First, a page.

Fit enough to be proper?
Did you know that the test to become a director of an NHS trust is tougher than the test imposed on PLC directors?
Does this surprise you? Is it right?
Everybody assumes that NHS leaders are like Caesar’s wife: above suspicion, but the reality – of course – is that they are not. The Fit and Proper Persons Requirement (FPPR) exists to ensure that appropriate levels of competence, professionalism and integrity are in evidence in board appointments across the NHS.
As with a number of NHS protections, problems and disasters have given the FPPR a boost. Robert Francis’ Mid Staffs report and Bill Kirkup’s Liverpool Community Health report both led to changes and improvement. Then, a year ago, there was a major review by Tom Kark and Jane Russell, both distinguished barristers.
The FPPR’s ancient history lies in Companies Acts of bygone days. But the NHS also signs up to the Nolan Principles and any number of voluntary codes of behaviour, practice and conduct.
The basic test checks that NHS directors are not barred by the disclosure and barring service, are not undischarged bankrupts, are of good character, and have the necessary qualifications, skills and experience to undertake their role.
Kark recommended that a core set of competences for senior leaders was devised – it being relatively easy to work out what is required of a chief nurse, medical or finance director but more difficult for other roles – and a central database of directors. He suggested that there should be mandatory referencing for directors – it’s astonishing there isn’t already – and made a number of other recommendations that NHSI has been asked to include in its forthcoming people plan.
A gallimaufry of regulation
This is unexceptional stuff, although there are some questions about how mandatory a register can be without being regulatory and the gallimaufry that would accompany that. The implementation and monitoring, by CQC, can already feel excessive, as if checking the existence of paperwork would solve the problem even if it included (as it should):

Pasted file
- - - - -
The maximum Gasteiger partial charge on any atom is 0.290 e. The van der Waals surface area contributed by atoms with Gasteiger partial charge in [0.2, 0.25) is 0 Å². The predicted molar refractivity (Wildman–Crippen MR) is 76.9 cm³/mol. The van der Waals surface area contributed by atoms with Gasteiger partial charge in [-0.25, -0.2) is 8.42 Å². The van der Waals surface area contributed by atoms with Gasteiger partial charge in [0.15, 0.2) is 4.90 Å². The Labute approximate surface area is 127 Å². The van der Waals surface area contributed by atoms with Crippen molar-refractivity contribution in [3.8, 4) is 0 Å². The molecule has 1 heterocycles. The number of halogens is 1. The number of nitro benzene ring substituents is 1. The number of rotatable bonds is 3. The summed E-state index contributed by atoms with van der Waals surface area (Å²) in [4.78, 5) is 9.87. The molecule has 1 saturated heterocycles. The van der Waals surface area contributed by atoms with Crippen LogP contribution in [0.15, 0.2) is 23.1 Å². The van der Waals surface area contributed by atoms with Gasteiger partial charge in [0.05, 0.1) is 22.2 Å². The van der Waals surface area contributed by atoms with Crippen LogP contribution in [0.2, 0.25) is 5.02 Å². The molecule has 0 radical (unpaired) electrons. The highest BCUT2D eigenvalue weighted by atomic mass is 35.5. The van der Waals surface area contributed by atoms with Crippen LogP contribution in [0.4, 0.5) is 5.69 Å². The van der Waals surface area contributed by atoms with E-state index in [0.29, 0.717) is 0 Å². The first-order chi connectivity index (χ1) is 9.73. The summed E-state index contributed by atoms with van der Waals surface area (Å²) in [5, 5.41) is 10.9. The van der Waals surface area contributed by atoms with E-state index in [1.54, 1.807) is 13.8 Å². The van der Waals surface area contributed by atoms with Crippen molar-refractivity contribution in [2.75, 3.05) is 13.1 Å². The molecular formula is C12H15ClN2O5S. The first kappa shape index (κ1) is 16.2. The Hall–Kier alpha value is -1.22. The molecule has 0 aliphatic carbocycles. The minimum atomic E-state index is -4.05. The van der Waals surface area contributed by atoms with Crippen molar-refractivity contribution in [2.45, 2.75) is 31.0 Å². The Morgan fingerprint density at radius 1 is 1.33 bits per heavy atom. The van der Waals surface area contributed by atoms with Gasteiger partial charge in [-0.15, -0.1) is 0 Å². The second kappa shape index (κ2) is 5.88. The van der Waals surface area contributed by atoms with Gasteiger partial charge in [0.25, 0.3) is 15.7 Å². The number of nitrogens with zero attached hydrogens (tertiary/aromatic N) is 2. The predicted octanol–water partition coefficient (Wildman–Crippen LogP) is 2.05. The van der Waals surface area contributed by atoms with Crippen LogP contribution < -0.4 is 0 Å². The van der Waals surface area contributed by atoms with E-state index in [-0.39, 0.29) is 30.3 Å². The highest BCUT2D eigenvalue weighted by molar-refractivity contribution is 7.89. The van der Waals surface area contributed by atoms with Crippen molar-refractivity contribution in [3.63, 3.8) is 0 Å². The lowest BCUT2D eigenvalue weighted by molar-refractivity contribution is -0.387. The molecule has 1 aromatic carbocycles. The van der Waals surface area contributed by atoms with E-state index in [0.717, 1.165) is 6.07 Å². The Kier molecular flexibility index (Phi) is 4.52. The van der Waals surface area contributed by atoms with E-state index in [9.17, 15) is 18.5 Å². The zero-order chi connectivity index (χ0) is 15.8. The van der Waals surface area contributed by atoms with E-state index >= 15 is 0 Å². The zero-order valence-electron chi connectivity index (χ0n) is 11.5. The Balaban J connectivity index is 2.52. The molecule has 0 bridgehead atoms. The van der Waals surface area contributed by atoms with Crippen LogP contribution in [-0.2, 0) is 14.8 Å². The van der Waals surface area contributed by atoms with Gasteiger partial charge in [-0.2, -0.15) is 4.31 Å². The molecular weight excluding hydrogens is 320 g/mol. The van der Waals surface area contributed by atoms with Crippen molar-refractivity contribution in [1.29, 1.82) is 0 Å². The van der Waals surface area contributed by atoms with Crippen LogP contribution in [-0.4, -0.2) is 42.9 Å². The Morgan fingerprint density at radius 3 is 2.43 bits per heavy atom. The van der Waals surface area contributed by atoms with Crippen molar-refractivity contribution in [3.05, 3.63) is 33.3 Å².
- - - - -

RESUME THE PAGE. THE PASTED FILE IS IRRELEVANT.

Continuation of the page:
- proof of identity and a recent photograph
- a copy of a criminal record certificate
- a copy of an enhanced criminal record certificate
- satisfactory evidence of conduct in any previous role involving health or social care, children or vulnerable adults
- the reason why any employment involving work with children or vulnerable adults ended
- satisfactory documentary evidence of any qualification the individual holds relevant to the duties for which the person is employed
- a full employment history, together with a satisfactory explanation of any gaps in employment
- information about health
The last thing anyone wants is to discourage the best candidates from applying either as executive or non-executive directors. Surely the best approach is to use the highest calibre of process and arrangement when recruiting. Psychometric and competence tests – we await Dido Harding’s assessment of competences needed – coupled to the good old interview and a reference group session.
It’s good to talk
I have found that reference groups are often one of the most powerful parts of the process. They work best with a disparate selection of senior colleagues the candidate is likely to encounter and probably involve a pre-arranged discussion point or even a short presentation to focus the conversation. Because that’s what’s needed: half an hour or so for the group and the candidate to talk. The group then offers its views to the panel; they don’t have a vote but their views should be influential.
The make-up of the panel is important too. Being able to assess professional competence may be significant in some interviews but it’s also important to test candidates’ aptitude for being a director and their understanding of what that involves and check how the individual meshes into the values of the organisation and what contribution they are likely to make. Together, these assessments are every bit as significant as the Fit and Proper Persons Requirement.
So as NHSI beavers away with its advisory group and advisors on what the FPPR really means, let’s hope and encourage them to look at a package that doesn’t separate competence from character from aptitude from attitude. To be fit and proper is a grand aspiration. Goodness knows where Julius Caesar might have got to if Cassius and Brutus had been effectively tested.